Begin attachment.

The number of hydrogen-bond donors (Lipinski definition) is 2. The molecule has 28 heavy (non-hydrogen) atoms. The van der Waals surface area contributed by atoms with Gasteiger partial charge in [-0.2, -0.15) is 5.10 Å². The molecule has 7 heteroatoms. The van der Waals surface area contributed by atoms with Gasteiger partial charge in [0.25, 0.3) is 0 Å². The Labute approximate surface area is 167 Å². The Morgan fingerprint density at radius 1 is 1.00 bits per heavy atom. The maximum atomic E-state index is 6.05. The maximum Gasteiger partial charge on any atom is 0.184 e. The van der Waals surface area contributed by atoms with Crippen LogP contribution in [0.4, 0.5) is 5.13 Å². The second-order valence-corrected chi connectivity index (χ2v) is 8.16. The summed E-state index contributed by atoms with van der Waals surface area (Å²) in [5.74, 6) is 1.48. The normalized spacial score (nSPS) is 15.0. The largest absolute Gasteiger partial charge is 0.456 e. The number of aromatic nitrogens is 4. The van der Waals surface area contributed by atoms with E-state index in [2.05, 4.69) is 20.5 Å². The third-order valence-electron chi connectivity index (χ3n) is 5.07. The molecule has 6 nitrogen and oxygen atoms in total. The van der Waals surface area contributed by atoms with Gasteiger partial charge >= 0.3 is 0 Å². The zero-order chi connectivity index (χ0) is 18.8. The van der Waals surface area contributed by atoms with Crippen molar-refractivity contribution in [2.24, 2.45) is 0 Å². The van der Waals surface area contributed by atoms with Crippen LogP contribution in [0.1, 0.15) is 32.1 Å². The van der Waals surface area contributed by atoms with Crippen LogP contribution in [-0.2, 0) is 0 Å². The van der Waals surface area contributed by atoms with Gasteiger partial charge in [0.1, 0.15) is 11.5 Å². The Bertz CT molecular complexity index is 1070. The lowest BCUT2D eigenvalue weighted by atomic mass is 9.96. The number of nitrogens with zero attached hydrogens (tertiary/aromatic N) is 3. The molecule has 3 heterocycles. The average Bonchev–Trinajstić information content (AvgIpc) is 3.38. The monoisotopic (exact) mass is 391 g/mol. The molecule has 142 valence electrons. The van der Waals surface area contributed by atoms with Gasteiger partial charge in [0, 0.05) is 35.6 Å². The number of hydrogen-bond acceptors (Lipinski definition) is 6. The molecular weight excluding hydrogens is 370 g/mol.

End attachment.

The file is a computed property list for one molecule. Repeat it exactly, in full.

The number of hydrogen-bond donors (Lipinski definition) is 2. The molecule has 28 heavy (non-hydrogen) atoms. The van der Waals surface area contributed by atoms with Gasteiger partial charge in [-0.2, -0.15) is 5.10 Å². The molecule has 7 heteroatoms. The van der Waals surface area contributed by atoms with Gasteiger partial charge in [0.25, 0.3) is 0 Å². The Labute approximate surface area is 167 Å². The Morgan fingerprint density at radius 1 is 1.00 bits per heavy atom. The maximum atomic E-state index is 6.05. The maximum Gasteiger partial charge on any atom is 0.184 e. The van der Waals surface area contributed by atoms with Crippen LogP contribution in [0.4, 0.5) is 5.13 Å². The second-order valence-corrected chi connectivity index (χ2v) is 8.16. The summed E-state index contributed by atoms with van der Waals surface area (Å²) in [5.74, 6) is 1.48. The normalized spacial score (nSPS) is 15.0. The largest absolute Gasteiger partial charge is 0.456 e. The number of aromatic nitrogens is 4. The van der Waals surface area contributed by atoms with E-state index in [2.05, 4.69) is 20.5 Å². The third-order valence-electron chi connectivity index (χ3n) is 5.07. The molecule has 6 nitrogen and oxygen atoms in total. The van der Waals surface area contributed by atoms with Gasteiger partial charge >= 0.3 is 0 Å². The zero-order chi connectivity index (χ0) is 18.8. The van der Waals surface area contributed by atoms with Crippen molar-refractivity contribution in [2.24, 2.45) is 0 Å². The van der Waals surface area contributed by atoms with Crippen LogP contribution in [0.1, 0.15) is 32.1 Å². The van der Waals surface area contributed by atoms with Crippen LogP contribution in [-0.2, 0) is 0 Å². The van der Waals surface area contributed by atoms with Gasteiger partial charge in [0.1, 0.15) is 11.5 Å². The Bertz CT molecular complexity index is 1070. The lowest BCUT2D eigenvalue weighted by atomic mass is 9.96. The number of nitrogens with zero attached hydrogens (tertiary/aromatic N) is 3. The molecule has 3 heterocycles. The average Bonchev–Trinajstić information content (AvgIpc) is 3.38. The monoisotopic (exact) mass is 391 g/mol. The molecule has 142 valence electrons. The van der Waals surface area contributed by atoms with Gasteiger partial charge in [0, 0.05) is 35.6 Å². The number of hydrogen-bond acceptors (Lipinski definition) is 6. The molecular weight excluding hydrogens is 370 g/mol.